Cowboy Culture: The Top Western Heritage Museums in Oklahoma
With several world-class museums dedicated to our Old West heritage, Oklahoma boasts the most comprehensive collections of Western art in the world. But you'll find more than just great works of art, you'll also be transported back to the days when the cowboy lifestyle reigned supreme.
Lose yourself in the era of the American cowboy within one of Oklahoma's renowned museums dedicated to the Old West. Discover awe-inspiring works of art by globally-known artists, wander the streets of a recreated Old West town and explore memorabilia from bygone days when singing cowboys were heroes of the silver screen. From world-class metropolitan museums to the historic homesteads of famous Wild West showmen, these amazing Western heritage museums will give you a colorful glimpse of cowboy culture in Oklahoma.
National Cowboy & Western Heritage Museum - Oklahoma City
At the National Cowboy & Western Heritage Museum in Oklahoma City, visitors are in for a larger-than-life experience the moment they step through the door. Linger over the dramatic 18-foot "End of the Trail" sculpture by James Earle Fraser and then wander throughout the American Cowboy Gallery, which is designed to feel like the interior of an old ranch house. Inside, visitors can check out cowboy tools of the trade including saddles, spurs, bits and branding irons. Children especially love the National Cowboy & Western Heritage Museum for the full-scale Western town of Prosperity Junction and Cowboy Corral, an area where children are encouraged to don chaps and spurs, get their picture taken on a stationary horse and listen to the museum’s resident cowboy talk about life on the range.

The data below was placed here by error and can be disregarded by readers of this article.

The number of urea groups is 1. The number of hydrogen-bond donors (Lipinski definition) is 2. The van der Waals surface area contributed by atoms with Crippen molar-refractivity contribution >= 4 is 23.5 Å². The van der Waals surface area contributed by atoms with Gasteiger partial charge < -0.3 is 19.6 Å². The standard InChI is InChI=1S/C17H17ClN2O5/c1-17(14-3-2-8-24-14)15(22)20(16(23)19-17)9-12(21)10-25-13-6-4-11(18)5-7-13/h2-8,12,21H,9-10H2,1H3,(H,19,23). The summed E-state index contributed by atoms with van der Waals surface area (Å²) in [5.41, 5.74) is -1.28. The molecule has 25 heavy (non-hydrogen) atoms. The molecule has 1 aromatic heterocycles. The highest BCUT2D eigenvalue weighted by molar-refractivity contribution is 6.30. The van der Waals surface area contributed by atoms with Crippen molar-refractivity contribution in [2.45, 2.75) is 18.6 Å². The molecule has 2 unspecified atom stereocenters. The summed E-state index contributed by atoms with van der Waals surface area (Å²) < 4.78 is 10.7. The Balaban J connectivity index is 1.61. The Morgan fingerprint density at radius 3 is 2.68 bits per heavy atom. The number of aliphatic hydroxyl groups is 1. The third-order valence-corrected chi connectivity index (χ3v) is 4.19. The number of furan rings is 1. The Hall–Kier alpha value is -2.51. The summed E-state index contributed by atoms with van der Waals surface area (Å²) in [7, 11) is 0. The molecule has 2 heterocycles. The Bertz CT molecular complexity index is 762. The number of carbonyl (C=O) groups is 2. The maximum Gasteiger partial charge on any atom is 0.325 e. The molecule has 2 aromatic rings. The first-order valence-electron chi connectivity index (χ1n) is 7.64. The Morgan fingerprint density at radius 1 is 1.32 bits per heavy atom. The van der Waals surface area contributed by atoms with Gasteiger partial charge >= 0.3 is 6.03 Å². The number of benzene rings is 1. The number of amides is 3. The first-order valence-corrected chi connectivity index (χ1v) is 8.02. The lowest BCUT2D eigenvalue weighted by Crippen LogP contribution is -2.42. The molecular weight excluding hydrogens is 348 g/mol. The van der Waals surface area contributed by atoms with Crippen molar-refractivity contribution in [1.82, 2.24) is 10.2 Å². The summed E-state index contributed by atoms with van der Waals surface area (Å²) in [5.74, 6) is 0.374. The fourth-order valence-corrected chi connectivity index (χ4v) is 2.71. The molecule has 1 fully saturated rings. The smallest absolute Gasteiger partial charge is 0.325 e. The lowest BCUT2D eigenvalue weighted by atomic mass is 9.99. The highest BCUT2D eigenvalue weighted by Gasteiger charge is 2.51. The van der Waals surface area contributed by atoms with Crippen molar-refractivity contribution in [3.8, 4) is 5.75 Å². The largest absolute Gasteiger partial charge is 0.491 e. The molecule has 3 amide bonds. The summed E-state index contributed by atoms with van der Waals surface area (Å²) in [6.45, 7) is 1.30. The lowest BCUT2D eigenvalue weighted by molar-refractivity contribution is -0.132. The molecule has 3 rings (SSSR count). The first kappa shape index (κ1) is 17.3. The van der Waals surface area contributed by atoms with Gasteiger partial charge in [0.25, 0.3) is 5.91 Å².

Gilcrease Museum - Tulsa
Art lovers and history aficionados will both appreciate the Gilcrease Museum in Tulsa. With over 10,000 pieces of art, the Gilcrease is known for housing the largest collection of Western American art in the world. Visitors to the collection, which was originally owned by oilman Thomas Gilcrease and later given to the city of Tulsa, will find an amazing 18 of 22 famed Frederic Remington sculptures. Marvel at works by Charles Russell, William R. Leigh, Thomas Moran, George Catlin and Albert Bierstadt before perusing the diverse collection of archaeological finds, paintings, historical documents and themed gardens.
Woolaroc Ranch, Museum and Wildlife Preserve - Bartlesville
Nestled in the Osage Hills of northeast Oklahoma, the Woolaroc Ranch, Museum and Wildlife Preserve in Bartlesville offers visitors a mix of nature, heritage and history around every turn. Begin your visit with a tour through the museum where you’ll see artifacts from dozens of Native American tribes. Stunning beaded buckskins, hand woven baskets and feather bonnets are showcased near paintings by Frederic Remington and Charles M. Russell.
Stunning beaded buckskins, hand woven baskets and feather bonnets are showcased near paintings by Frederic Remington and Charles M. Russell.